A successful script for prolife Republicans
By Michael R. Shannon
web posted November 18, 2013
Virginia voters decided after much deliberation that they would rather be ruled by a sleazebag than a puritan. And if Ken Cuccinelli needed any more proof that he should have run for re–election as attorney general — something he promised initially — the election results should have provided it.
Cuccinelli had a number of problems that hampered his campaign (outlined here). But the biggest problems he had were caused by Ken Cuccinelli. First he fell into the "new best friend" trap and took gifts from Star Scientific's Jonnie Williams, a man whose ethical profile is much like that of our new governor, Terry McAuliffe.
Second, Cuccinelli used the "duck and cover" method of responding to McAuliffe's obsession with abortion and activities involving female private parts.
Marjorie Dannenfelser — President of the Susan B. Anthony Lists — calculates that McAuliffe blasted Cuccinelli with 5,600 negative commercials on abortion and contraception. Talk about a campaign obsessed with social issues!
The attacks ranged from "Cuccinelli will force you to have the baby after a crazed member of the TEA party rapes you" to "Crazy Ken wants to melt all your rubbers."
Cuccinelli's response was much like that of the Obama Administration last year on 9/11 in Libya: He pretended nothing was happening while the campaign burned down around him.
I've got news for Republicans. This ‘War on Women' attack is going to be a staple of Democrat campaigns as long as Amnesty; Abortion & Alternate Lifestyles are the three main planks of the party platform. Duck and cover would not have worked during nuclear attack in the 60's and it won't work under pubic attack now.
GOP candidates must either meet and defeat this tactic or at the very least blunt its impact.
I'm a media consultant and I hate to write commercials for free — somehow it feels like I'm betraying capitalism — but this is a script Cuccinelli could have used to counter McAuliffe's negative ads.
The production would be simple and straightforward, as befits a serious topic. Cuccinelli should deliver the message himself looking straight to camera (this time memorizing his lines, which he evidently didn't do for most of his commercials). The set should not be distracting, but he needs a light package that doesn't make him look like he needs a transfusion. His tone begins by dismissing one of the McAuliffe attacks and then concludes with a serious defense of life.
(KEN CUCCINELLI) HI, I'M KEN CUCCINELLI AND I'D LIKE TO SET THE RECORD STRAIGHT.
TERRY MCAULIFFE AND HIS SUPPORTERS ARE NOT TELLING THE TRUTH WHEN THEY SAY I WANT TO BAN CONTRACEPTION. MY WIFE, TEIRO AND I HAVE SEVEN CHILDREN. I'VE HEARD THERE ARE OTHER FAMILIES IN VIRGINIA WITH FEWER AND EVEN SOME WITH NO CHILDREN. AND THAT'S FINE WITH ME.
WHEN A COUPLE USES CONTRACEPTION IT'S THEIR CHOICE AND NONE OF GOVERNMENT'S BUSINESS.
BUT ABORTING A PREGNANCY IS ANOTHER MATTER. I BELIEVE THAT LIFE IS PRECIOUS AND JUST AS GOVERNMENT SHOULD NOT INTERFERE WITH CONTRACEPTION, IT ALSO SHOULD NOT ENCOURAGE ABORTION.
BECAUSE NO MATTER HOW OFTEN MY OPPONENT TALKs ABOUT HEALTH AND DOCTORS AND ‘CHOICE,' THE FACT IS ABORTION IS NOT ABOUT REPRODUCTIVE HEALTH; IT'S ABOUT ENDING A LIFE BEFORE IT HAS A CHANCE TO BEGIN.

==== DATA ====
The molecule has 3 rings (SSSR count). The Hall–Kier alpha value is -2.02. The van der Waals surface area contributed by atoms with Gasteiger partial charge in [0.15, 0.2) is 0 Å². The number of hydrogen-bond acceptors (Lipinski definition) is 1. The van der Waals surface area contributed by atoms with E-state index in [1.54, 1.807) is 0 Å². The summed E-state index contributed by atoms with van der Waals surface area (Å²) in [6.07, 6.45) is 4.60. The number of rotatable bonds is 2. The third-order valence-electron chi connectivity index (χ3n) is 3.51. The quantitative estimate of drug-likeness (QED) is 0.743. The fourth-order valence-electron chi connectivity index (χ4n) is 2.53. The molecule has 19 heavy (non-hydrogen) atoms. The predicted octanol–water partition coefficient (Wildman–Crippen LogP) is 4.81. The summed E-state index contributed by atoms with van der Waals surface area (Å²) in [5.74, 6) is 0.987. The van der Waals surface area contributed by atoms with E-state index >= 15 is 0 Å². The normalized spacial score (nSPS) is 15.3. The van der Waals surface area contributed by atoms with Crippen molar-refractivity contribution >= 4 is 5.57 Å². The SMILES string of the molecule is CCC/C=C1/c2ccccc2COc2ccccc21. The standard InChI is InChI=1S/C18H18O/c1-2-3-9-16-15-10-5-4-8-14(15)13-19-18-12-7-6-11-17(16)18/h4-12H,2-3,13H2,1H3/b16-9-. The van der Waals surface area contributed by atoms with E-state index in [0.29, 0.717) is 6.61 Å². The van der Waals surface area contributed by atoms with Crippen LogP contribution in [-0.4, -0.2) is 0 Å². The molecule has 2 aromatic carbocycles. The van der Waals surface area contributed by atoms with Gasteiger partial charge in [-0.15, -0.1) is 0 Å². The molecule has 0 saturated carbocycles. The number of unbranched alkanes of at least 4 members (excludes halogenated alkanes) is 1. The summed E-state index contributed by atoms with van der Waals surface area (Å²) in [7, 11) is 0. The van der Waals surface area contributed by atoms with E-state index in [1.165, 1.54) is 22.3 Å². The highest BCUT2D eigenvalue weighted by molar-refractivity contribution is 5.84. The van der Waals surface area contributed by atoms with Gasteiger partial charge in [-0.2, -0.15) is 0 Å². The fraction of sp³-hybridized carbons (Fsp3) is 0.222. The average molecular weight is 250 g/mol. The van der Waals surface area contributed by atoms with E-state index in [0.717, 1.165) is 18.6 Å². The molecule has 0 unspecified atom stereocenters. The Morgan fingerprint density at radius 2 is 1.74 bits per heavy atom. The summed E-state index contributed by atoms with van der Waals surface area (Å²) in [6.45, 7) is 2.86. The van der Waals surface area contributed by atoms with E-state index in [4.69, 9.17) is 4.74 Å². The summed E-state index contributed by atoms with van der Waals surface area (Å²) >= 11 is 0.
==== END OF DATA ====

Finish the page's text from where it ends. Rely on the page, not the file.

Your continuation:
I THINK THAT'S A TRAGEDY FOR BOTH THE MOTHER AND THE UNBORN CHILD. YOU MAY NOT AGREE AND YOU ARE CERTAINLY FREE TO VOTE FOR MY OPPONENT. BUT PLEASE, DON'T DO IT BASED ON HIS DISTORTIONS AND EXAGGERATIONS.
It may not be the perfect 60 second script, but I would nominate it for the perfect free script. After the shooting is done the campaign puts the commercial on cable TV, where the rates are lower and you can afford to run 60 seconds. Then the spot runs until the campaign is over. It answers the McAuliffe mudslinging without being hysterical.
Responding in this manner does bring up a topic that a large portion of the electorate opposes. And some consultants are simply uncomfortable with the subject.
But the abortion–obsessed aren't going to vote for Cuccinelli anyway, and answering the topic beats hoping it will go away. The commercial is designed to persuade the "moderates" and independents that Ken isn't Cotton Mather in a poplin suit. Moving the opposition from "OMG he wants to take us back to colonial times!" to simply disagreeing with Cuccinelli is a giant step that was not taken this campaign.
And it certainly beats the Cuccinelli strategy of not answering the attack at all or using women in tangential ads to prove Republicans are as good at showcasing tokens as the Democrats.
If Christian conservatives are interested in winning they are going to have to address these attacks forcefully and change the debate. As Robert Knight wrote this week, "Ever since the GOP-controlled Virginia legislature in 2012 passed a law requiring abortionists to give women ultrasound imaging before an abortion, Democrats have had a field day accusing Republicans of being "extremists" who want to force women to have "transvaginal ultrasounds." The Democrats are fine, of course, with "transvaginal abortions."
If we don't change the context we can't hope to change the culture.
Michael R. Shannon is a public relations and advertising consultant with corporate, government and political experience around the globe. He is a dynamic and entertaining keynote speaker. He can be reached at mandate.mmpr (at) gmail.com. He is also the author of the forthcoming book: "Funny Conservative" Is Not an Oxymoron. (Or any other type of moron).